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IRS Investment Income Compliance Project: Social Clubs Take Note

The Internal Revenue Service (IRS) has been conducting a compliance project with respect to the reporting of investment income by the social clubs exempt from income tax under Section 501(c)(7) of the Internal Revenue Code (IRC). In its Fiscal Year 2011 Work Plan, the IRS’s Exempt Organizations Division reported the findings of its Investment Income Compliance Project for social clubs exempt from income taxation.

The Tax Exemption

IRC Section 501(c)(7) provides an exemption from income taxation for social clubs provided:

a)  the club is organized for pleasure, recreation, and other non-profitable purposes;
b)  substantially all of its activities are for the aforementioned purposes; and
c)  no part of the club’s earnings may inure to the benefit of a private shareholder.

The tax exemption for social clubs is designed to allow individuals to join together to provide themselves with social or recreational activities and facilities without tax consequences. The tax-exempt status provides that members of social clubs are in substantially the same position as if the individual members had spent his or her after-tax income on pleasure or recreation. Social clubs are exempted from tax not as a means of conferring tax advantages, but as a means of ensuring that the members are not subject to tax disadvantages as a consequence of their decision to pool their resources for the purchase of social or recreational services.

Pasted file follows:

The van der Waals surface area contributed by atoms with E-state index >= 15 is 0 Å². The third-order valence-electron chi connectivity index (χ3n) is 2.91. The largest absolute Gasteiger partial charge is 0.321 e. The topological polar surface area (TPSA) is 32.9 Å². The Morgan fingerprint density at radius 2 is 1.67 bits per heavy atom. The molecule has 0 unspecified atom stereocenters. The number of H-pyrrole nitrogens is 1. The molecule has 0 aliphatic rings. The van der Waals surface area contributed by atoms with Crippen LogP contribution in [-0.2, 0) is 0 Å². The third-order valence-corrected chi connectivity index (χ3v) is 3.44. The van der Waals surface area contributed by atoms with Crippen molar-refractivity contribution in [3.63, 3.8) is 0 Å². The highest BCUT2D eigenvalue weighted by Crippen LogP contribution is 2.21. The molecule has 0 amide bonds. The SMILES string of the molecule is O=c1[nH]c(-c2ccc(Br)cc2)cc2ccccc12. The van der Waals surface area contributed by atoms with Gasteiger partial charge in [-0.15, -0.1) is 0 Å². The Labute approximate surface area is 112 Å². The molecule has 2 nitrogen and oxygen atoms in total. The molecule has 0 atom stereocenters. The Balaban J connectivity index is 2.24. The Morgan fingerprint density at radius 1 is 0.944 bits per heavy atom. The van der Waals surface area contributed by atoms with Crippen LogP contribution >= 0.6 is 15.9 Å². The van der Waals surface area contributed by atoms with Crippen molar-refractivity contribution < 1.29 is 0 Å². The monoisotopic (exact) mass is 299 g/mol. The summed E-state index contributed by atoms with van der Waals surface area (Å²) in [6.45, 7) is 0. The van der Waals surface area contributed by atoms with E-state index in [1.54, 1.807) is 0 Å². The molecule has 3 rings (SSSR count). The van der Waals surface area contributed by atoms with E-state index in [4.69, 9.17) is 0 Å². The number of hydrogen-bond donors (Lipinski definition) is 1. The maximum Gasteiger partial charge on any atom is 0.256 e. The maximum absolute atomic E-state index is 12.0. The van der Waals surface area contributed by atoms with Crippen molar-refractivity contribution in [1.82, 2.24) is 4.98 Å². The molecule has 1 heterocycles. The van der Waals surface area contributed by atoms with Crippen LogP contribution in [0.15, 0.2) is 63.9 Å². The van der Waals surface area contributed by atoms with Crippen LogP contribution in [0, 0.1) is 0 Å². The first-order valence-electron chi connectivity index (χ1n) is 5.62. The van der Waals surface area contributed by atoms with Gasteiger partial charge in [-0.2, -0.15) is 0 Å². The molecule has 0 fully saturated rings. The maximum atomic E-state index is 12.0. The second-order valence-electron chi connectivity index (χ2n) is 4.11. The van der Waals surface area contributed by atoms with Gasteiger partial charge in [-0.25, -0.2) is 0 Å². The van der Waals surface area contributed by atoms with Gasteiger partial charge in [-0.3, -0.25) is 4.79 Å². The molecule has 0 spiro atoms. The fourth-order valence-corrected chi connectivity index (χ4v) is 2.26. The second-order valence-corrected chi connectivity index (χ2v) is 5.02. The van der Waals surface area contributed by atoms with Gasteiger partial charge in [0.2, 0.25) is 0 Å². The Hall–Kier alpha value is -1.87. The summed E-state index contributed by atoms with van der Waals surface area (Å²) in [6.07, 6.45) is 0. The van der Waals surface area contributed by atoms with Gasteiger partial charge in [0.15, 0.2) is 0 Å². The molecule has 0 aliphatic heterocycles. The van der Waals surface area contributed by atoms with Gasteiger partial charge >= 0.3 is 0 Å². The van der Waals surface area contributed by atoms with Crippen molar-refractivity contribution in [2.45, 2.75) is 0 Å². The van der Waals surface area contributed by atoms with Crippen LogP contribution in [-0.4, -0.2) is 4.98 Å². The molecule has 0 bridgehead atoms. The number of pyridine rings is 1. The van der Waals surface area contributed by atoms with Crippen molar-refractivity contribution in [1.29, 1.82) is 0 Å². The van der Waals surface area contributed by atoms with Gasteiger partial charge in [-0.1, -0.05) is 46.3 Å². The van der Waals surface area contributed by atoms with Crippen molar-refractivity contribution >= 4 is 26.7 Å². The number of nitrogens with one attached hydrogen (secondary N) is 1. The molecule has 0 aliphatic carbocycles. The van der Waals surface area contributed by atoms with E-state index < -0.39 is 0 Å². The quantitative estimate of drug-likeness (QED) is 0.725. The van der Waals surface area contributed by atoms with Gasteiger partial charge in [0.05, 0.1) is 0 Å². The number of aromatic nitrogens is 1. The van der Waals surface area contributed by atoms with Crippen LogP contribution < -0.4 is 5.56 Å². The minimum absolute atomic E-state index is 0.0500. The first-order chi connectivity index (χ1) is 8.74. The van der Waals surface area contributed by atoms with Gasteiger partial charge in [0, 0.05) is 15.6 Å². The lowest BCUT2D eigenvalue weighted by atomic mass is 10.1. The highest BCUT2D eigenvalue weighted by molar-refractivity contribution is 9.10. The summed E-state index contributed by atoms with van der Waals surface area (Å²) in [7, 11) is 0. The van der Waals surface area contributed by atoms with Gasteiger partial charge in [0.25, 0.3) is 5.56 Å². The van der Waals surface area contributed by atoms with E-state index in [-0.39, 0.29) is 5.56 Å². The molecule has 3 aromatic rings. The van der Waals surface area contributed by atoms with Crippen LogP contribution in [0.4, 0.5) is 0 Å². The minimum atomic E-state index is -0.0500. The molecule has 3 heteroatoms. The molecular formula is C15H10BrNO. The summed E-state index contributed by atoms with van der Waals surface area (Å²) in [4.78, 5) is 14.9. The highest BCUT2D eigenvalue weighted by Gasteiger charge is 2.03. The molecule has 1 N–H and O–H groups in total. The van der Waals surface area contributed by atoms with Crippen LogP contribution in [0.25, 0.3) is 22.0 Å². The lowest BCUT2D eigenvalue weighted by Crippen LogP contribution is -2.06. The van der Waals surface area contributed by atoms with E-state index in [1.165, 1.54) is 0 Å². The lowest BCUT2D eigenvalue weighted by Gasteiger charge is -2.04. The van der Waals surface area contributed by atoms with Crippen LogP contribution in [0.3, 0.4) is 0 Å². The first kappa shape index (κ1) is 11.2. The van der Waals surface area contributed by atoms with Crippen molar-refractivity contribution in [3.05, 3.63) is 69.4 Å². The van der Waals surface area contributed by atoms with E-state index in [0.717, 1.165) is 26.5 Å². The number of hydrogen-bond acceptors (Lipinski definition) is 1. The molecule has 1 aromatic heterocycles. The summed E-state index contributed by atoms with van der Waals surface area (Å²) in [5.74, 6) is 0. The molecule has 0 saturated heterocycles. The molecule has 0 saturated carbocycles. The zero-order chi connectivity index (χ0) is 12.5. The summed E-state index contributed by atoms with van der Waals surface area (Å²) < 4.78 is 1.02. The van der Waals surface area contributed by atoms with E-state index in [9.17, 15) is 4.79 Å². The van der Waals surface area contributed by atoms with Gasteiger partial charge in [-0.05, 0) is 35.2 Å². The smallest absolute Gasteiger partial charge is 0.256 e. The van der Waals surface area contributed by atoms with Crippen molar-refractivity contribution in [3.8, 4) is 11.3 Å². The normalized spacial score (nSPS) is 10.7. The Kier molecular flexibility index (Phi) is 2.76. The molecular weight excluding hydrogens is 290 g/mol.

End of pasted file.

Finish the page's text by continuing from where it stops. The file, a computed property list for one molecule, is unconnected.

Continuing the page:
Clubs are Really Semi-Tax Exempt

Because social clubs are not exempt as a means of conferring a tax advantage, it is not surprising that exempt social clubs do not receive certain of the tax benefits conferred on exempt organizations that serve the general public, e.g., IRC Section 501(c)(3) public charities. Generally speaking, the investment income of an IRC Section 501(c)(3) public charity is not subject to income taxation but the investment income of a tax-exempt social club is subject to income taxation. Investment income consists of interest, dividends, royalties and the like.

Social clubs are only tax-exempt with respect to income from providing social and recreational activities and facilities to their members and guests, and social clubs are, as a general matter, subject to tax on income from non-members and investment income. Social clubs pretty much have a unique status in that exempt social clubs are taxed on passive investment income. It should be noted that there are certain statutory provisions that provide that social clubs are not taxed on investment income that has been set-aside for charitable purposes and certain gains from the sale of property.

The IRS Findings

In 2010, the IRS’s Exempt Organizations Division reviewed Form 990 filings of tax-exempt social clubs to determine whether such clubs were reporting investment income but not reporting investment income on Form 990-T or paying the unrelated business income tax. The IRS’s Exempt Organizations Division examined over eighty organizations, and it reported non-compliance with the appropriate federal tax law for sixty percent of the examined organizations. The non-compliance with the federal tax laws discovered by the IRS with respect to the investment income of a social club prompted the IRS to take the following actions:

  • secured delinquent Forms 990-T and collected the unrelated business income tax,